Common problems and their causes
Will you still be able to get your information in a few years time?
Take a look at the PC or laptop on your desk. The chances are that it doesn’t have a 3.5″ disk drive in it. When you consider that as recently as 1997 five billion ‘floppy disks’ were produced worldwide, it becomes clear that the rate of technological change means that some of our information may soon become unreadable and unusable – if it isn’t already.
Of course this isn’t a trend unique to the floppy disk. The 8″ and the 5.25″ have both suffered the same fate and before them so too the computer punch tape. It is a pretty safe bet that the CD Rom and USB memory sticks used so extensively today are likely to suffer the same fate in the not too distant future.
There are many other problems associated with the longevity of electronic information including whether the software applications of today can still understand files saved in earlier versions and whether variations in temperature and humidity have also rendered the contents of magnetic storage media useless.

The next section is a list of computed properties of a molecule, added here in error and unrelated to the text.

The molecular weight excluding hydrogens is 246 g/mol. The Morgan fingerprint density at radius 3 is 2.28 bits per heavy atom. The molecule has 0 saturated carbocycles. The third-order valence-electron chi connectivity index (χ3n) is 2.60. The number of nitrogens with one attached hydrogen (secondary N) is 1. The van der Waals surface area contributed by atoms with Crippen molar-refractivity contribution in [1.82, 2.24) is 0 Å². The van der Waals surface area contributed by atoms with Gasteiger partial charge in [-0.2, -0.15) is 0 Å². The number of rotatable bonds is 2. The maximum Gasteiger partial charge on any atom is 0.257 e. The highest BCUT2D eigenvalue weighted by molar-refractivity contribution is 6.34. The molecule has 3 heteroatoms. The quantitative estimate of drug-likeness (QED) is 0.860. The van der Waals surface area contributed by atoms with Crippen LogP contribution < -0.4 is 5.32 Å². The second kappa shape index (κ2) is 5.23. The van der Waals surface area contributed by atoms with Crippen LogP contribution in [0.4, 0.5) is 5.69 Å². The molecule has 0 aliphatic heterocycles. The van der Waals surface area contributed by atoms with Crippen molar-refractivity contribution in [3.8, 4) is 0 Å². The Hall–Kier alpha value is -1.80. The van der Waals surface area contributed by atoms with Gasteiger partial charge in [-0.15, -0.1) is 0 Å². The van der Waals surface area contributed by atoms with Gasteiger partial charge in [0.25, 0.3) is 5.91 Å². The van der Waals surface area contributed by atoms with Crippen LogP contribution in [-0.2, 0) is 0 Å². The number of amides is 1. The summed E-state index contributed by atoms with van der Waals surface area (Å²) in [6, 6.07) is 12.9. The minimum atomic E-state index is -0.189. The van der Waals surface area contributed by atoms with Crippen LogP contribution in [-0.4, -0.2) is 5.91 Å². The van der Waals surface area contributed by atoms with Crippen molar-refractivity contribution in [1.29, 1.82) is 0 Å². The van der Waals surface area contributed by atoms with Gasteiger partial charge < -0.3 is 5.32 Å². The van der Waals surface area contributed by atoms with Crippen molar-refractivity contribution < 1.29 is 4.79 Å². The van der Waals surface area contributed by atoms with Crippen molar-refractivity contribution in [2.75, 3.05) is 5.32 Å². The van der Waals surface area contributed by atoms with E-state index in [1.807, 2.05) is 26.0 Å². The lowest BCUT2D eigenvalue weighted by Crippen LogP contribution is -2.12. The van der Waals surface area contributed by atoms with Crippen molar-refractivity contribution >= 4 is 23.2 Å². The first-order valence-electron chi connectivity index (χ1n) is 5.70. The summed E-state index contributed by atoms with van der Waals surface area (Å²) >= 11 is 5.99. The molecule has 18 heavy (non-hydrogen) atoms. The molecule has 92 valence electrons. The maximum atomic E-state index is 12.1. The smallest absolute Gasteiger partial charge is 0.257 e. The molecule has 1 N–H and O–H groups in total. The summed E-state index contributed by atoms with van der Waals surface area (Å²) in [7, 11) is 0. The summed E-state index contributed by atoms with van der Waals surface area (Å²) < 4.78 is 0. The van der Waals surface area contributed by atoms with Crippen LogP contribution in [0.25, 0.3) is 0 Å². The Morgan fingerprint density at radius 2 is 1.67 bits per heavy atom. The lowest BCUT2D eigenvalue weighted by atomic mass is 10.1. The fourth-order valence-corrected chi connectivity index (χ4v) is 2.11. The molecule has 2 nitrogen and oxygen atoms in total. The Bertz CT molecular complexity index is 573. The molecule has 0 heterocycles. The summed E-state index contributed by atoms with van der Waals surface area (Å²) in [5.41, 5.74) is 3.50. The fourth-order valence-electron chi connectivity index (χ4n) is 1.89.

Why this issue is important
A great deal of the information we create needs to be kept for many years, potentially even decades. Without intervention this content could be lost damaging the interests of the institution and its stakeholders.
Under the seventh principle of the Data Protection Act the institution is obliged to ensure:
..appropriate technical and organisational measures are taken against… accidental loss or destruction of, or damage to, personal data
This would include for example staff employment records which may need to be kept for many decades for pension purposes.
There are numerous other examples ranging from invaluable research data to building plans created and stored as computer aided design (CAD) files where failure to appreciate the long term management requirements of digital data could materially damage the institution's assets.